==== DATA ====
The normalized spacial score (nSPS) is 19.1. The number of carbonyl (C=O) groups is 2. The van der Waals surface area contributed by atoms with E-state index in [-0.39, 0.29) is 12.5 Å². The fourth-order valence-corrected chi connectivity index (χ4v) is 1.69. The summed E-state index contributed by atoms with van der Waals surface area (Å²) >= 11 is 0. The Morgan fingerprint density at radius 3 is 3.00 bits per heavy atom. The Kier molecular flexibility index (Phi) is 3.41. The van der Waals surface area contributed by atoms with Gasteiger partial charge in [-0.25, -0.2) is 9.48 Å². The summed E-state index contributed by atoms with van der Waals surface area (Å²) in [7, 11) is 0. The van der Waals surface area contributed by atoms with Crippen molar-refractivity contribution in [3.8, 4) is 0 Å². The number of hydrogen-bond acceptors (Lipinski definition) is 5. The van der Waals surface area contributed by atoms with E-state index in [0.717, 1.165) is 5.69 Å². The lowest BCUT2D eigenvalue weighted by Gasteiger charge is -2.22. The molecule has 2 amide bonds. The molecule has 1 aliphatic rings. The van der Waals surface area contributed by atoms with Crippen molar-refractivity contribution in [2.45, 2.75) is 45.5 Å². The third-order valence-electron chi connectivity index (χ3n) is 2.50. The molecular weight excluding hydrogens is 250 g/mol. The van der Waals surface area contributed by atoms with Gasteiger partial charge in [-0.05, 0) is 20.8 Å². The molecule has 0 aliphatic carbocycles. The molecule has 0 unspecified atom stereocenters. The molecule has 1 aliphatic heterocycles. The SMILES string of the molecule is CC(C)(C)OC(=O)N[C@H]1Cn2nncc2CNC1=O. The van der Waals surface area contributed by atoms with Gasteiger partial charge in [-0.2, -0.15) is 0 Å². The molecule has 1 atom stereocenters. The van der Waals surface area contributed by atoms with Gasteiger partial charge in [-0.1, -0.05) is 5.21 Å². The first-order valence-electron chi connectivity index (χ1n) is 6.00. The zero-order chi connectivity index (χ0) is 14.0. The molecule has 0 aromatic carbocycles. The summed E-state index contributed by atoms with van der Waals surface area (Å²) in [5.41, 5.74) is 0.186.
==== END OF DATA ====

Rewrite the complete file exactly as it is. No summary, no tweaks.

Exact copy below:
The normalized spacial score (nSPS) is 19.1. The number of carbonyl (C=O) groups is 2. The van der Waals surface area contributed by atoms with E-state index in [-0.39, 0.29) is 12.5 Å². The fourth-order valence-corrected chi connectivity index (χ4v) is 1.69. The summed E-state index contributed by atoms with van der Waals surface area (Å²) >= 11 is 0. The Morgan fingerprint density at radius 3 is 3.00 bits per heavy atom. The Kier molecular flexibility index (Phi) is 3.41. The van der Waals surface area contributed by atoms with Gasteiger partial charge in [-0.25, -0.2) is 9.48 Å². The summed E-state index contributed by atoms with van der Waals surface area (Å²) in [7, 11) is 0. The van der Waals surface area contributed by atoms with Crippen molar-refractivity contribution in [3.8, 4) is 0 Å². The number of hydrogen-bond acceptors (Lipinski definition) is 5. The van der Waals surface area contributed by atoms with E-state index in [0.717, 1.165) is 5.69 Å². The lowest BCUT2D eigenvalue weighted by Gasteiger charge is -2.22. The molecule has 2 amide bonds. The molecule has 1 aliphatic rings. The van der Waals surface area contributed by atoms with Crippen molar-refractivity contribution in [2.45, 2.75) is 45.5 Å². The third-order valence-electron chi connectivity index (χ3n) is 2.50. The molecular weight excluding hydrogens is 250 g/mol. The van der Waals surface area contributed by atoms with Gasteiger partial charge in [-0.05, 0) is 20.8 Å². The molecule has 0 aliphatic carbocycles. The molecule has 0 unspecified atom stereocenters. The molecule has 1 aliphatic heterocycles. The SMILES string of the molecule is CC(C)(C)OC(=O)N[C@H]1Cn2nncc2CNC1=O. The van der Waals surface area contributed by atoms with Gasteiger partial charge in [-0.2, -0.15) is 0 Å². The molecule has 1 atom stereocenters. The van der Waals surface area contributed by atoms with Gasteiger partial charge in [-0.1, -0.05) is 5.21 Å². The first-order valence-electron chi connectivity index (χ1n) is 6.00. The zero-order chi connectivity index (χ0) is 14.0. The molecule has 0 aromatic carbocycles. The summed E-state index contributed by atoms with van der Waals surface area (Å²) in [5.41, 5.74) is 0.186.